We use molecular and cytogenetic techniques to study the genetics of centromere determinance; centromere function and evolution; chromosome evolution; speciation and hybrid dysgenesis in several model systems, including Mus, Peromyscus and several marsupial genera. We are also using these techniques to study species-specific placental development and evolution with respect to retroelement load; the evolution of transposable elements and retroviruses; and, the epigenetic effectors of gene expression and chromosome structure. Visit the R. O’Neill Website.

Carolyn M. Teschke, Professor.
Biochemical, biophysical, and mutational analysis of protein folding in vivo and in vitro; interaction of folding intermediates with molecular chaperones; virus assembly. Visit the Teschke Lab Website.

Ping Zhang, Associate Professor.
Chromosome structure and gene expression; The Y chromosome and spermatogenesis in Drosophila melanogaster; P-element insertional mutagenesis.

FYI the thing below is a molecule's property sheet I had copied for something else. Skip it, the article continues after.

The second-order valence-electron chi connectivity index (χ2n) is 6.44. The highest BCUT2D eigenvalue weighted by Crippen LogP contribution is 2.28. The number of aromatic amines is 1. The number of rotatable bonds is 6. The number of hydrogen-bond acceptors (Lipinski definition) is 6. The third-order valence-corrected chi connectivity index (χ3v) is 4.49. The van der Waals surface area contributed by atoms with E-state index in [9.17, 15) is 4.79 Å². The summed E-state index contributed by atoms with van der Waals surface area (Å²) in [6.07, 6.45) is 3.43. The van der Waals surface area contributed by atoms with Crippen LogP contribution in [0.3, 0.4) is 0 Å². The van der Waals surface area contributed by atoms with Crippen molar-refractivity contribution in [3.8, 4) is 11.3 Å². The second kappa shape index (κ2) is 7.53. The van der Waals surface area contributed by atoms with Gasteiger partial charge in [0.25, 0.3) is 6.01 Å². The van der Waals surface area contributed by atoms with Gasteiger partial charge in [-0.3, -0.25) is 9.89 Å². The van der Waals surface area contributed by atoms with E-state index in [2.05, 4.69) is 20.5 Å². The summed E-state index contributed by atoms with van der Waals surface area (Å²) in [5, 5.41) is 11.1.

Active Emeritus MCB Faculty

Lawrence E. Hightower, Professor Emeritus.
Inducible molecular and cellular defenses against trauma; cellular stress response; heat shock response.

Hans Laufer, Professor Emeritus/Research Professor.
Gene regulation during development and reproduction; hormonal and molecular interactions; comparative endocrinology of invertebrates.

Faculty from other Departments Affiliated with Cell Biology

Brian Aneskievich, Assistant Professor, Pharmacology/Toxicology
Regulation of cell function and differentiation by xenobiotics (plasticizers, industrial toxins), drugs (anti-diabetic glitazones, fibrates), and vitamins and hormones (vitA, steroids) through activation of transcription factors in epithelial (skin, mammary) and non-epithelial (adipose) tissues.

Gabriel Fenteany, Associate Professor, Chemistry
Characterization of new drug-like compounds to understand and control cell migration in normal cells and cancer cells; mode of action of cell migration inhibitors and accelerators; signaling pathways involved in cell motility, particularly in epithelial cells, and mechanism underlying how groups of cells collectively generate force to drive movement of epithelial cell sheets.

Hedley Freake, Professor, Nutritional Sciences
Tissue specific regulation of gene expression by hormones and diet. Of principal interest is the regulation of the pathway of fatty acid synthesis by thyroid hormones and dietary carbohydrates. A second focus is the role of zinc in the functioning of the receptor for thyroid hormone and other members of the steroid/thyroid receptor superfamily.

Debra A. Kendall, Professor.